Newspaper article The Canadian Press

Recent Crimes in Newfoundland Spurred Public Safety Rebrand, New Minister Says

Newspaper article The Canadian Press

Recent Crimes in Newfoundland Spurred Public Safety Rebrand, New Minister Says

Article excerpt

Newfoundland crime changing: new minister

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ST. JOHN'S, N.L. - A recent spate of violent crime inspired the "rebranding" of Newfoundland and Labrador's Justice department, says the new public safety minister and attorney general.

But Judy Manning is downplaying concerns that the rare move to absorb the Justice department into her new portfolio amounts to fear mongering.

"We want to respond to the issues that are facing us with respect to the public's concerns of safety that we've seen raised," she said Thursday in an interview.

Manning cited "a host of recent incidents" including shootings, a series of home invasions in St. John's and the stabbing last week of an 11-year-old boy on a soccer field in nearby Conception Bay South.

"The nature of the crimes that we're seeing in this province has changed and we're determined to respond to that," she said. "We want to ensure that our people feel safe and secure here in Newfoundland and Labrador, and we're doing our best to make that happen."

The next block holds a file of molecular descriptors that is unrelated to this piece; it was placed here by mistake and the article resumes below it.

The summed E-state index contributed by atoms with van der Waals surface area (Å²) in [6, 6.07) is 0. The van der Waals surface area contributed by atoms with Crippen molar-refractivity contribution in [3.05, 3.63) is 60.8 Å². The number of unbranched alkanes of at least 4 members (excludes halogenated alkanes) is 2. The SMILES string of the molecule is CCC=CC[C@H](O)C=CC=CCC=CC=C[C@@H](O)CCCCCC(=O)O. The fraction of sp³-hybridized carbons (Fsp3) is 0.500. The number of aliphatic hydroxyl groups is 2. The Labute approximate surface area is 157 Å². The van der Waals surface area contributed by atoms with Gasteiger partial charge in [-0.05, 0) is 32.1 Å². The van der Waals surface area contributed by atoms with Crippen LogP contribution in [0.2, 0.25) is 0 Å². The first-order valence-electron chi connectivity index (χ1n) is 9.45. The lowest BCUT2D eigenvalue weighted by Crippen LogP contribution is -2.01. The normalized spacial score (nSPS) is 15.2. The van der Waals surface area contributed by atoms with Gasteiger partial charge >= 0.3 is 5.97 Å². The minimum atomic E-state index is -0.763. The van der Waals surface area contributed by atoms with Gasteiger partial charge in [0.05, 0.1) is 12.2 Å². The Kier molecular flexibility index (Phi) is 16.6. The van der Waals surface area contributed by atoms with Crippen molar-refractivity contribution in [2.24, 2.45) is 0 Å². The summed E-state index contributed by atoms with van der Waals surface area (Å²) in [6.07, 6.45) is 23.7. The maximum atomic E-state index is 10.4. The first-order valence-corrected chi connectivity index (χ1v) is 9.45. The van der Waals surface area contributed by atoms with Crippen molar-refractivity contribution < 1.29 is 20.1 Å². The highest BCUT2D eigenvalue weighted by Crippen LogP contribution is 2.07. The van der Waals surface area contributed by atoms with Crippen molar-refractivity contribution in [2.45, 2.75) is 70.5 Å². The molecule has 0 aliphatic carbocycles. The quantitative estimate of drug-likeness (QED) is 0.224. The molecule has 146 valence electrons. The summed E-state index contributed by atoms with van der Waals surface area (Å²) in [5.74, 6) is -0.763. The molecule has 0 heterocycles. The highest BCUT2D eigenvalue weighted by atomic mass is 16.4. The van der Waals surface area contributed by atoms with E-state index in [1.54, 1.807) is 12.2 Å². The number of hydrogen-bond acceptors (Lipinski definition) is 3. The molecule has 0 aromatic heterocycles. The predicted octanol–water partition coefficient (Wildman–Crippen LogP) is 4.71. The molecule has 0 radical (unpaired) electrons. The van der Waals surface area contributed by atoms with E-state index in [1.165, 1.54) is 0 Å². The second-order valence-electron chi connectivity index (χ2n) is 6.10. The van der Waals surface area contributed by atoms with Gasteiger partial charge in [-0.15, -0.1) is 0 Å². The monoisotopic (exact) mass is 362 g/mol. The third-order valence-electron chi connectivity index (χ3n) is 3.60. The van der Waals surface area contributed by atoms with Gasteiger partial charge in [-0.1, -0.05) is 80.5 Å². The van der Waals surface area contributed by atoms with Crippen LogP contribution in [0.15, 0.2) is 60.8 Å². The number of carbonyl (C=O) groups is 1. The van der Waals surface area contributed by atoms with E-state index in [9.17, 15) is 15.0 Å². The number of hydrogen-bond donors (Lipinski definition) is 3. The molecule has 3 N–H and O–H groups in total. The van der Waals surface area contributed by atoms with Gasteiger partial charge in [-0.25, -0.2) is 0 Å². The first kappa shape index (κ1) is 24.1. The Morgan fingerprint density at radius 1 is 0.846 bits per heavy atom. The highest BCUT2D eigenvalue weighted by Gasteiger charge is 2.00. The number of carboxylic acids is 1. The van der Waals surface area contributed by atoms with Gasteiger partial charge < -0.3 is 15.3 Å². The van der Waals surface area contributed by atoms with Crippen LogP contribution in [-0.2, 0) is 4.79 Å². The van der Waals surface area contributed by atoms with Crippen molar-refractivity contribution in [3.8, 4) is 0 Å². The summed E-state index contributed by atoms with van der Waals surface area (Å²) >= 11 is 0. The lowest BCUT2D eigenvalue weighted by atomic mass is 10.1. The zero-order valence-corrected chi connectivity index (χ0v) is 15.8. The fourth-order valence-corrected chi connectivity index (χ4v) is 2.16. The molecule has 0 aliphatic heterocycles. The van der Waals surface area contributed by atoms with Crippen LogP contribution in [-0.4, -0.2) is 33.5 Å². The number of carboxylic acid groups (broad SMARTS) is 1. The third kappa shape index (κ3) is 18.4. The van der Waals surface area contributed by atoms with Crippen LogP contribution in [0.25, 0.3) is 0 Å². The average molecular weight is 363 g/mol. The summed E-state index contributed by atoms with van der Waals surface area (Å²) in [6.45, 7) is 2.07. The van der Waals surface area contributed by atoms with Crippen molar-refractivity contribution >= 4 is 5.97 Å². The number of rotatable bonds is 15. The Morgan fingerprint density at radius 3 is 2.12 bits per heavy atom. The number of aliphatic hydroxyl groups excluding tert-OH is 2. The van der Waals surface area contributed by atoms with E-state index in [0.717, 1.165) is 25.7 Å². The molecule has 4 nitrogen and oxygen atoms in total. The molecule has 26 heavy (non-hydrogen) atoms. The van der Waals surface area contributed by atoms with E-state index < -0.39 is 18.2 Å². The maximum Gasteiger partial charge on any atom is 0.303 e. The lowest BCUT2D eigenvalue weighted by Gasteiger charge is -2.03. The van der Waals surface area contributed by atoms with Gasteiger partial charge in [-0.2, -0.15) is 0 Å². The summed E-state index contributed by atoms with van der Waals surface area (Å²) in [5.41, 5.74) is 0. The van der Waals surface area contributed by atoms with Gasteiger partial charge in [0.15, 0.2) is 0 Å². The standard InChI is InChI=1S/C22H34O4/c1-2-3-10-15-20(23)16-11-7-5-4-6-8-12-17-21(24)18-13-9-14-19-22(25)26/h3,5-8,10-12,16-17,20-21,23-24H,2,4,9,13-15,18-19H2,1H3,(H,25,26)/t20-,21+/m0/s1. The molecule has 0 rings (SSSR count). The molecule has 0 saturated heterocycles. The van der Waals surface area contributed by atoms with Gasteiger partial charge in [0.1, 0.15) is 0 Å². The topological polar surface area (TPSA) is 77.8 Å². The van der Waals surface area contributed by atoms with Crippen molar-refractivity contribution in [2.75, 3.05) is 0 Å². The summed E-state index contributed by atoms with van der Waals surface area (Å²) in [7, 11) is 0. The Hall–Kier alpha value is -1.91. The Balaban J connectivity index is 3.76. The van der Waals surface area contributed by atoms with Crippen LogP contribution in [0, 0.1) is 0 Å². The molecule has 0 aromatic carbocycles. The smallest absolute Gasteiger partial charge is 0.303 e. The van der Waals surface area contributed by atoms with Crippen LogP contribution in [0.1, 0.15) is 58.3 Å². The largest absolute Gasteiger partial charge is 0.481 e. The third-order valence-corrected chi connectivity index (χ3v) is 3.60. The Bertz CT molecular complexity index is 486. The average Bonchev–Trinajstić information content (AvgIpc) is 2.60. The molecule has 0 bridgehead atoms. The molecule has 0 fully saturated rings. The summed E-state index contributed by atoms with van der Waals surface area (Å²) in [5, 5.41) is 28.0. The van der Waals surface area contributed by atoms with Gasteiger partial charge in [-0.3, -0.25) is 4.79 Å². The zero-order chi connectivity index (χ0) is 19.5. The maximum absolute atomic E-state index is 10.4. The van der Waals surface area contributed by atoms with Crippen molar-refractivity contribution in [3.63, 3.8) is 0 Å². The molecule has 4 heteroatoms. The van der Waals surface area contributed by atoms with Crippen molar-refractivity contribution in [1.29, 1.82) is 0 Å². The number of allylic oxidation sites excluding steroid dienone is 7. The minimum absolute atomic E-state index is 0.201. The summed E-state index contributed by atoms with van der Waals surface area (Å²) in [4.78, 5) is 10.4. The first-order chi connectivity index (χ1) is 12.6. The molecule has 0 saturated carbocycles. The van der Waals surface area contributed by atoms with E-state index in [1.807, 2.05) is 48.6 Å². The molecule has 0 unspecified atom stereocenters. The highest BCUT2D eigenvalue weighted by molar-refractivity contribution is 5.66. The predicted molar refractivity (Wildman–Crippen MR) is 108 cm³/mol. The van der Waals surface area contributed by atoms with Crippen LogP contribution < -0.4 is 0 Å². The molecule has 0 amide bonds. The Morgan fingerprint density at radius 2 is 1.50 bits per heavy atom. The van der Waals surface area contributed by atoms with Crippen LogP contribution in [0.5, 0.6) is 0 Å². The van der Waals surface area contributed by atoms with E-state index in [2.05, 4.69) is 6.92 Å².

Premier Paul Davis made what he calls "the new face of crime" a central message in his push for the Progressive Conservative leadership. The former police officer, who was sworn in Friday, named former Royal Newfoundland Constabulary chief Joe Browne as his head of staff.

Defence lawyer Bob Simmonds is among those questioning whether the newly revamped government is focusing on isolated attacks to win votes. He said it's an approach that, like the federal government's law-and-order agenda, flies in the face of falling crime rates.

"This almost looks like a knee-jerk ... reaction done to try to capitalize somewhat on the same philosophy that the prime minister utilizes," he said.

"You know, if I can make people believe the streets are not safe and I'm going to make them safe for them, that's a vote-getter."

Bob Buckingham, another St. John's defence lawyer, was more blunt.

"It's all nonsense," he said. "This is politics without principle. This is a police agenda. This is a fear-mongering agenda.

"Justice is one of the fundamental cornerstones of a free and democratic society," he said of a department that has roots stretching back to 1898. …

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